The Trials and Errors of a Digital Humanities Project
Last week marked an end to my Cultural Heritage and Informatics Initiative Fellowship. Although this also marks the technical end to my project, Sixteen Tons, I really view it as the start of what I hope will be a continually expanding project. In hindsight, many of the aims of the project, including a collaborative component and lessons plans, were a bit ambitious. I have to agree with Katy’s advice to new fellows – struggle with this project, because you will. In my head, I imagined a much longer time line of project design and creation, but unfortunately, I hit several technical snags along the way that really hindered my process. I suppose now I can recall Ethan telling us that this was just the start of our projects and we shouldn’t try to expect too much out of initial launch, but I also suppose we all had to experience that on our own.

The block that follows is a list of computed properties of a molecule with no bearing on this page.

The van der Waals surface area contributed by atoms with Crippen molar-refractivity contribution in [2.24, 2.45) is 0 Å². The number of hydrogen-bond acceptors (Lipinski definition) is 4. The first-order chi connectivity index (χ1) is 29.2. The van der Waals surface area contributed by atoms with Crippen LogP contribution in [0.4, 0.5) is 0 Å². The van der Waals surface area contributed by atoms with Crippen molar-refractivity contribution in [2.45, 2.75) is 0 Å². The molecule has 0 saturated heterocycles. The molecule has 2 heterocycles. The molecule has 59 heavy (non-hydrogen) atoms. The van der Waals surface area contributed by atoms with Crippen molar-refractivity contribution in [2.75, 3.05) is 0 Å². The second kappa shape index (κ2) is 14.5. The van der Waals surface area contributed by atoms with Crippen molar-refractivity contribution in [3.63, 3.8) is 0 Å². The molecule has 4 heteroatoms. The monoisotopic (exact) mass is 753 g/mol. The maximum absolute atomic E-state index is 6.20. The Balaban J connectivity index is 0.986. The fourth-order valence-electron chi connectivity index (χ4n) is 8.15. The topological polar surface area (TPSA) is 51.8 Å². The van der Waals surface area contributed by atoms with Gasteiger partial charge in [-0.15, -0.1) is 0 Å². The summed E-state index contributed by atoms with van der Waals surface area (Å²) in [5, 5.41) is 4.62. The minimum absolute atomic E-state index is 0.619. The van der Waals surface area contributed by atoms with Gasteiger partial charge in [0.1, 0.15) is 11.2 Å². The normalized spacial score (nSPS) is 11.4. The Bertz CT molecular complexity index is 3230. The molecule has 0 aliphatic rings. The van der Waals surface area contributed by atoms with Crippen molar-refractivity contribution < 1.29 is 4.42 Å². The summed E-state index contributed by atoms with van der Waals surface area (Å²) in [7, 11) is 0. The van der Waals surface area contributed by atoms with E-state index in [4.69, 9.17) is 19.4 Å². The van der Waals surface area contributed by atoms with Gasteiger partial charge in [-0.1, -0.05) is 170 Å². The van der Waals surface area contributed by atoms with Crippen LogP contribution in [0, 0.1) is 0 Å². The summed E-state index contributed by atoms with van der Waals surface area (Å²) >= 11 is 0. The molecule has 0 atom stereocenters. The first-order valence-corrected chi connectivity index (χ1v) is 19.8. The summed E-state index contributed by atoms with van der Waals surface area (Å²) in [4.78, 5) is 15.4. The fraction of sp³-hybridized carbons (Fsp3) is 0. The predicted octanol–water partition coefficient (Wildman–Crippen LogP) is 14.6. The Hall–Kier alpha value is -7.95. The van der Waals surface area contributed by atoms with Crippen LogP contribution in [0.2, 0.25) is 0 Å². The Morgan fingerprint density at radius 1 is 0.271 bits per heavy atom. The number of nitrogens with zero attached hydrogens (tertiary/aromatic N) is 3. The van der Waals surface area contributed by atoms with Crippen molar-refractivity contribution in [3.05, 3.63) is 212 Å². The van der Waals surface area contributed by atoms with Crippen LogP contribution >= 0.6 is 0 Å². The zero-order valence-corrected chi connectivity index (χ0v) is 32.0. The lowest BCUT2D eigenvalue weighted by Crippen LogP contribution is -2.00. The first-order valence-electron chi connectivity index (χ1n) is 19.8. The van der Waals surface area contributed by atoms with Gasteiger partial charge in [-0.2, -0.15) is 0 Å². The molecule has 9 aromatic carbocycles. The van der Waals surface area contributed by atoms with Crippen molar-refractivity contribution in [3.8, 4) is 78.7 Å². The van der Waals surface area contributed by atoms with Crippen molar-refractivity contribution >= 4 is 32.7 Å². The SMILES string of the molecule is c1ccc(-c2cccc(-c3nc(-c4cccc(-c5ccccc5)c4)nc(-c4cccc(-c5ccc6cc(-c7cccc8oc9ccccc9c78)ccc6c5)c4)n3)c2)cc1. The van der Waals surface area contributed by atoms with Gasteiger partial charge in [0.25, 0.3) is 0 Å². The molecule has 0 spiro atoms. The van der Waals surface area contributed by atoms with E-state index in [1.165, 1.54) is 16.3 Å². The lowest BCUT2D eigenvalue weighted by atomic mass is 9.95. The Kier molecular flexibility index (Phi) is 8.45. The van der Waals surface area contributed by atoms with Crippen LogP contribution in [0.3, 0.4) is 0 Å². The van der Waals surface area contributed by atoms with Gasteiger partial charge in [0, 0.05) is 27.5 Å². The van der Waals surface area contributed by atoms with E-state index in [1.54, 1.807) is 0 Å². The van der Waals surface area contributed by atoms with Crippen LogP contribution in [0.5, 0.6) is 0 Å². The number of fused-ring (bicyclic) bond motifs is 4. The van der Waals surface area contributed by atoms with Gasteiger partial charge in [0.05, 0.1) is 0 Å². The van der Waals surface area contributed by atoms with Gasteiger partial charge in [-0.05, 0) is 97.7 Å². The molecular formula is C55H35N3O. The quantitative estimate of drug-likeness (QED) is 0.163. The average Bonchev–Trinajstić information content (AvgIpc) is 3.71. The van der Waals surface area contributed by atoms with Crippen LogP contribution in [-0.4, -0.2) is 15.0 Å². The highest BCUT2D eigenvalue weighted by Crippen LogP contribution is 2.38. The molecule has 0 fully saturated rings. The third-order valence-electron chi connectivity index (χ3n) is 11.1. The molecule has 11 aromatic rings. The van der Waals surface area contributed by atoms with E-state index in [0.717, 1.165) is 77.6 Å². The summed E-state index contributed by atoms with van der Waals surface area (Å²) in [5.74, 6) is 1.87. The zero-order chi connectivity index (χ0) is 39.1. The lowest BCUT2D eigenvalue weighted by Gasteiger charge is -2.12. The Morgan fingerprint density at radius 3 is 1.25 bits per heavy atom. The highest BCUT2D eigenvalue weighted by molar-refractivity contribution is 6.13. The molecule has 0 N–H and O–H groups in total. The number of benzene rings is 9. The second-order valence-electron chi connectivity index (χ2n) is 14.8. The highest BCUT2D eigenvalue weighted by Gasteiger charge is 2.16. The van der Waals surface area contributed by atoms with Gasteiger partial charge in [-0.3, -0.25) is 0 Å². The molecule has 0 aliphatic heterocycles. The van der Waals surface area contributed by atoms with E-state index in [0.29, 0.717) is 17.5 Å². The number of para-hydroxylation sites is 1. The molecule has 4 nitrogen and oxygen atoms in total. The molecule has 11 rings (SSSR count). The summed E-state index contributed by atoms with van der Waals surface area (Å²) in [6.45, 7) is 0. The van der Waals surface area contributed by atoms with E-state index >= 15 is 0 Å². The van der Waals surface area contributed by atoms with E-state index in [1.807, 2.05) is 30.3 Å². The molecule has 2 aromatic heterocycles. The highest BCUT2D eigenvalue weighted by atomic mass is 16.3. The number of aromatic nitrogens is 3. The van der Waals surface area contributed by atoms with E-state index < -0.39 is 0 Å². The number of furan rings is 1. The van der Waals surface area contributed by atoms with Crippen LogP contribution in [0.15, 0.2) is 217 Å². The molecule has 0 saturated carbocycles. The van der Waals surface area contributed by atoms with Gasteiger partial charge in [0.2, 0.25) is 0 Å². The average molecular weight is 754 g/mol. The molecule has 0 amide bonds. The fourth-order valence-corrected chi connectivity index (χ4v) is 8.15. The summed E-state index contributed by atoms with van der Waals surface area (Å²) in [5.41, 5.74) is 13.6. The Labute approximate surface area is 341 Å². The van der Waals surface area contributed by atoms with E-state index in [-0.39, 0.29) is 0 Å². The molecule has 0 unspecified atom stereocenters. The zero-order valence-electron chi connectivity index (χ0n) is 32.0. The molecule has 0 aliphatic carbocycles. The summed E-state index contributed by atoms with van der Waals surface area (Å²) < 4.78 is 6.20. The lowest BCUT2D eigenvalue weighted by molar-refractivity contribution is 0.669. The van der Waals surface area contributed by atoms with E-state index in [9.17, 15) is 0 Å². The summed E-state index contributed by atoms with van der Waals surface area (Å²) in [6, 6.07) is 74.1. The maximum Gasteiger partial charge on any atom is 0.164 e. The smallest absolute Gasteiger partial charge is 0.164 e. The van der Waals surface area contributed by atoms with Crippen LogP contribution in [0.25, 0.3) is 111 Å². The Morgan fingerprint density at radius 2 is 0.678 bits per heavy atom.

I would also like to encourage any new fellows that may not be technically savvy going into this project not to be afraid of the technology. I sat in front of my computer for many hours not having a single clue what I was doing with the installation of Omeka. Although I can’t say that I was able to conquer the installation process on my own, like Katy also suggested, I have embraced small victories. Being able to install plug-ins, for example, was a task that was challenging, although not too challenging that I was not able to eventually figure it out. Also, I would highly encourage all fellows to create a small support system for amongst each other. Bounce project ideas off one another and ask people for help and advice.
I’m looking forward to the launching of Sixteen Tons and hope that it proves to be valuable to, not just myself, but for others as well. I hope, too, that it can partly demonstrate the value of digital humanities. I am happy to have my dissertation research and archive materials in the public to share with others and remain a firm believer in the importance of collaboration and open source information.